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Automation and Its Impact on WorkPlace

Understanding Automation in the Workplace

Automation is rapidly transforming the workplace, but the changes it brings are more nuanced than a simple choice between human and robot. While technical feasibility is a necessary precondition for automation, other factors such as cost, labor dynamics, and regulatory and social issues also play a crucial role.


The cost of developing and deploying the hardware and software for automation is a significant consideration. For instance, replacing human cooks earning $10 per hour with expensive robots may be technically possible, but it might not make business sense because it may cost too much and not provide a good return on investment.

The supply-and-demand dynamics of labor also influence the decision to automate. In industries where there is a surplus of cheap labor, the incentive to automate may be lower. Conversely, in sectors where labor is expensive or scarce, automation could be a more attractive option.

Regulatory and social issues could also be factors. For example, many hospital patients may prefer a human nurse rather than a robot to care for them when they wake up after surgery. The acceptance of automation in certain roles is also influenced by societal norms and expectations.

The Impact of Automation on Various Jobs

Automation potential varies across different job types. Physical jobs in predictable environments, such as manufacturing and food service, are highly susceptible to automation. More than three-quarters of such activities could be automated already with today’s technology. Robots on factory floors already do repetitive tasks such as product assembly and packaging, while in food service, some restaurants are testing self-service ordering or even robotic servers.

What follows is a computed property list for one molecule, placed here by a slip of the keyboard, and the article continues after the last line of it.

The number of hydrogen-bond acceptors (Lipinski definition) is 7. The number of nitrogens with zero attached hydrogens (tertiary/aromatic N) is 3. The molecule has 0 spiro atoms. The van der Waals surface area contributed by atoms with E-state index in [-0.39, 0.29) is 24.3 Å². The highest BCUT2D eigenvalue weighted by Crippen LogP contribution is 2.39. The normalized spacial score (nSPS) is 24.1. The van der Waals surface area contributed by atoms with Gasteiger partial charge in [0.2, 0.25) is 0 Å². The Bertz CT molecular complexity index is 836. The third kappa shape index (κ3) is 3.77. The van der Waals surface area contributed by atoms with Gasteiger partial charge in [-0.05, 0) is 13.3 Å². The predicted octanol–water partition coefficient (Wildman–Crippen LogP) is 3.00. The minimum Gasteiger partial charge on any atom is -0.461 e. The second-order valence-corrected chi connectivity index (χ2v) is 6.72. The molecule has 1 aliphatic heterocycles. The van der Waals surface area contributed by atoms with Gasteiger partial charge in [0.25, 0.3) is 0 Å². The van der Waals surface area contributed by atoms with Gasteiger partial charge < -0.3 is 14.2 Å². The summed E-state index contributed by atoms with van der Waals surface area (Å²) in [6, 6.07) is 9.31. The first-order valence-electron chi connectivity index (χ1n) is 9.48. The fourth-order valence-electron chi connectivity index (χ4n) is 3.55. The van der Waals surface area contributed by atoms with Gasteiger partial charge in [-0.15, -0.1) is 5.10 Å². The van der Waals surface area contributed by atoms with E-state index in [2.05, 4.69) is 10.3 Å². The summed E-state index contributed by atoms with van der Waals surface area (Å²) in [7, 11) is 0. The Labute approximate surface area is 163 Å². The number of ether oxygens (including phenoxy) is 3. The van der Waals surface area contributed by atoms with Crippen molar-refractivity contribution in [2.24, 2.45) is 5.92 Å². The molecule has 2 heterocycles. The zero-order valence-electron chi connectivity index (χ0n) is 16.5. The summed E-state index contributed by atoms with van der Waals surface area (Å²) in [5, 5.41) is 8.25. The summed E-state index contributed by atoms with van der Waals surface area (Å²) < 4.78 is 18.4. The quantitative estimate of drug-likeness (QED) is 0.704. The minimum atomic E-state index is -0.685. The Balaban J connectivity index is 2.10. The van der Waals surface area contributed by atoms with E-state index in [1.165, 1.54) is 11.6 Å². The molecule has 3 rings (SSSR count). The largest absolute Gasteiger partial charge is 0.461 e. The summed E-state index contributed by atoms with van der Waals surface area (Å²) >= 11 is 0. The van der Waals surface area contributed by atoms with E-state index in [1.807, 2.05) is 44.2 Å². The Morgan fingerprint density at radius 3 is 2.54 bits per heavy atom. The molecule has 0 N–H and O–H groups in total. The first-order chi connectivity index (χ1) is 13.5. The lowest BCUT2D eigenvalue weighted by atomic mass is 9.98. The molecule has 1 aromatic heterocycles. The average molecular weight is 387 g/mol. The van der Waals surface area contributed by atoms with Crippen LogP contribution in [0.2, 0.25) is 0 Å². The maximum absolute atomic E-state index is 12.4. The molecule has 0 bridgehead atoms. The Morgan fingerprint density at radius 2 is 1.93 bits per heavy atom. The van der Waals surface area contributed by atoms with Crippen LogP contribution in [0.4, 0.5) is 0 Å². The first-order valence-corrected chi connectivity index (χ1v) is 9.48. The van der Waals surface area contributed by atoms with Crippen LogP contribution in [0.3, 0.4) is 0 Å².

Data collection and processing tasks, which constitute a significant portion of work across all occupations, are also likely to be automated. This could affect industries from retail to financial services and insurance. Workers won’t necessarily be out of the job, but their roles may very well change. For example, mortgage brokers who spend as much as 90% of their time processing applications could instead spend more time advising clients.

Even high-paying jobs involving data collection and processing are attractive for companies to automate. People whose annual incomes exceed $200,000 spend more than 30% of their time doing so. That makes activities in these jobs attractive for companies to automate.

However, activities requiring physical movement or operating machinery in unpredictable settings present a challenge for automation. Examples include operating a crane on a construction site, collecting trash in public areas, or making beds in hotel rooms. The unpredictability of these tasks makes it hard for a robot to carry out the service.

The Least Susceptible Sectors and the Future of Automation

Jobs involving managing and developing people, decision-making, planning, creative work, or interacting with stakeholders are the hardest to automate. These activities, where experience and age are often an asset, can be as varied as coding software, creating menus, writing promotional materials, or advising customers which color shoes best suit them.

Education is among the least susceptible sectors to automation. The essence of teaching includes deep expertise and complex interactions with other people for which machines, so far and with few exceptions, receive an incomplete grade.

Looking at the future, only about 5% of occupations could be fully automated by adapting current technology. However, today’s technologies could automate 45% of the activities people are paid to perform across all occupations. About 60% of all occupations could see 30% or more of their work activities automated.

Automation will fundamentally change the nature of organizations. The challenge for managers will be to identify where automation could transform their organizations, and then figure out where to unlock value, given the cost of replacing human labor with machines and the complexity of adapting business processes to a changed workplace.

Most benefits may come not from reducing labor costs but from raising productivity through fewer errors,


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